In Restructuring the Chinese Economy, Michael Pettis outlines six paths that China can follow—the only logical paths that lead ultimately to. Avoiding the Fall: China’s Economic Restructuring. MICHAEL PETTIS. Copyright Date: Published by: Carnegie Endowment for International Peace. Avoiding the Fall has 98 ratings and 6 reviews. The days of rapid economic growth in China are over. Mounting debt and rising internal distortions mean t.
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Avoiding the Fall: China’s Economic Restructuring by Michael Pettis
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China’s Economic Restructuring by Michael Pettis. The days of rapid economic growth in China are over. Mounting debt and rising internal distortions mean that rebalancing is inevitable. Beijing has no choice but to take significant steps to restructure its economy. The only question is how to proceed. Michael Pettis debunks the lingering bullish expectations for China’s economic rise and details Beijing’s options. The urge The days of rapid economic growth in China are over.
The urgent task of shifting toward greater domestic consumption will come with political costs, but Beijing must increase household income and reduce its reliance on investment to avoid a fall. To see what your friends thought of this book, please sign up. To ask other readers questions about Avoiding the Fallplease sign up.
Lists with This Book. This book is not yet featured on Listopia. Apr 21, Myoungseok Jeong rated it really liked it. Fresh insight, especially about accounting wise.
But it could be more compacted. Jan 20, Liam rated it it was amazing. Ask most people what China’s comparative advantage is, and they are likely to say that it is the huge pool of cheap and disciplined labor. But in fact this doesn’t seem to be reflected in the economy. If China’s comparative advantage were cheap labor, we would expect its growth to be heavily labor-intensive as businesses laded up on the most efficient input. But China’s growth is actually heavily capital-intensive.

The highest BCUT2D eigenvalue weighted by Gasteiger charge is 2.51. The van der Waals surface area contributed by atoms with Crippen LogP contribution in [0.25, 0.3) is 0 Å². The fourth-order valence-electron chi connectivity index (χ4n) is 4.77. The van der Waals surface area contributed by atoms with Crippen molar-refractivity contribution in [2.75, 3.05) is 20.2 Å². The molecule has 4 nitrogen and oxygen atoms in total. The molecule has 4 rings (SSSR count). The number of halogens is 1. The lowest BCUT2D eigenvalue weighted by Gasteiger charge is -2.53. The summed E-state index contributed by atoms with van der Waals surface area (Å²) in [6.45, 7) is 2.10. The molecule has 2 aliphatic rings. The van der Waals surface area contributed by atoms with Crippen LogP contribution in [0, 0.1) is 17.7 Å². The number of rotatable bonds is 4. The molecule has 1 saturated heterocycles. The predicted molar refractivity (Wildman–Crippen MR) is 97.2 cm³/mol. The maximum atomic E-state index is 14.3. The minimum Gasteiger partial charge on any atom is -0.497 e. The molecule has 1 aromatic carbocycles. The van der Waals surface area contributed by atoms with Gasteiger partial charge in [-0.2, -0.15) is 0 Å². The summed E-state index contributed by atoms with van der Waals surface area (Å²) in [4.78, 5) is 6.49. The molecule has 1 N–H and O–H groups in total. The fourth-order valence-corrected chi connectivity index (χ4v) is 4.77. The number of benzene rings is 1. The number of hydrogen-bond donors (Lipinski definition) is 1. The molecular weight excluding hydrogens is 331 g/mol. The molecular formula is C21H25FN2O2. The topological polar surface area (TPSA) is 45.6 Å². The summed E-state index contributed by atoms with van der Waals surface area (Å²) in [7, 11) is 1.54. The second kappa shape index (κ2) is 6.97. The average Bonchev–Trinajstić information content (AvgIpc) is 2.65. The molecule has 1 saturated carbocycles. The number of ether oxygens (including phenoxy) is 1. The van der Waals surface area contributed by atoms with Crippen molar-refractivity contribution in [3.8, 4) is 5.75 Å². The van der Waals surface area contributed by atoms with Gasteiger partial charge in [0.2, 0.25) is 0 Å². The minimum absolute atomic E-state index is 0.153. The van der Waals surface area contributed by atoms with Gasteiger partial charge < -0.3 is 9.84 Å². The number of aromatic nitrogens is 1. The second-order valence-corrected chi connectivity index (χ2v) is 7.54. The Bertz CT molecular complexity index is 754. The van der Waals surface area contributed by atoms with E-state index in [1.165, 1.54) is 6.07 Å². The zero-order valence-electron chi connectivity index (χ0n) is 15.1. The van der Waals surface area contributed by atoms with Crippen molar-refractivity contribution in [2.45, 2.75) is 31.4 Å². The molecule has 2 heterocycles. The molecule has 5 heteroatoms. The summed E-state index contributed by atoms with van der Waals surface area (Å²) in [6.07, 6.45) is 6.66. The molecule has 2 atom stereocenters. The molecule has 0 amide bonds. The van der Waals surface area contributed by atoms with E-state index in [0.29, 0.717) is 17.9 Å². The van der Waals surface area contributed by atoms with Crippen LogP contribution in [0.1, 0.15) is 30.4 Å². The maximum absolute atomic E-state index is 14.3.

Avoiding the Fall: China’s Economic Restructuring
The very cheap capital especially means that a very significant portion of the cost — as much as 20 to 40 percent of the total amount of the loan — is forced onto depositors just in the form of low interest rates. This is effectively a form of avoidlng forgiveness granted, unknowingly, by depositors. This is just arithmetic. In exchange, however, China’s domestic market will become a bigger source of demand as Chinese households benefit from rebalancing.
Over ffall long term, Chinese growth will be much healthier and the risk of a Chinese debt crisis much reduced, but over the short term, unless there is an unlikely surge in global demand, China cannot both rebalance its economy and improve its trade performance. Just as a thw of the renminbi implies a transfer of wealth from the People’s Bank of China to Chinese households, and so is likely to increase consumption, other transfers from the state sector to households can have the same effect.
Pettis lives in Beijing and is a professor of finance there. He was a very successful micchael prior to this. Pettis thinks that China is massively over investing in infrastructure and that this investment has become unproductive.
He points to the examples of Brazil in the s, Japan in the s, the US in the early s and a hypothesized example of Germany in the late s as examples of a failure of this kind of development.
He agoiding spends much of the pondering how China can micheal increase consumption rapidly enough to handle a fall in GDP growth when investment and export growth simply cannot support the growth of the economy any more.
Brazil does not fit into the group. When Brazil crashed it was not at a world leading level of wealth per capita. Fzll question for China is when will growth slow down? The book is somewhat reminiscent of the arguments of Steve Keen, the Australian economist who believed ppettis there was massive debt overhang in the early s that would lead to a financial calamity.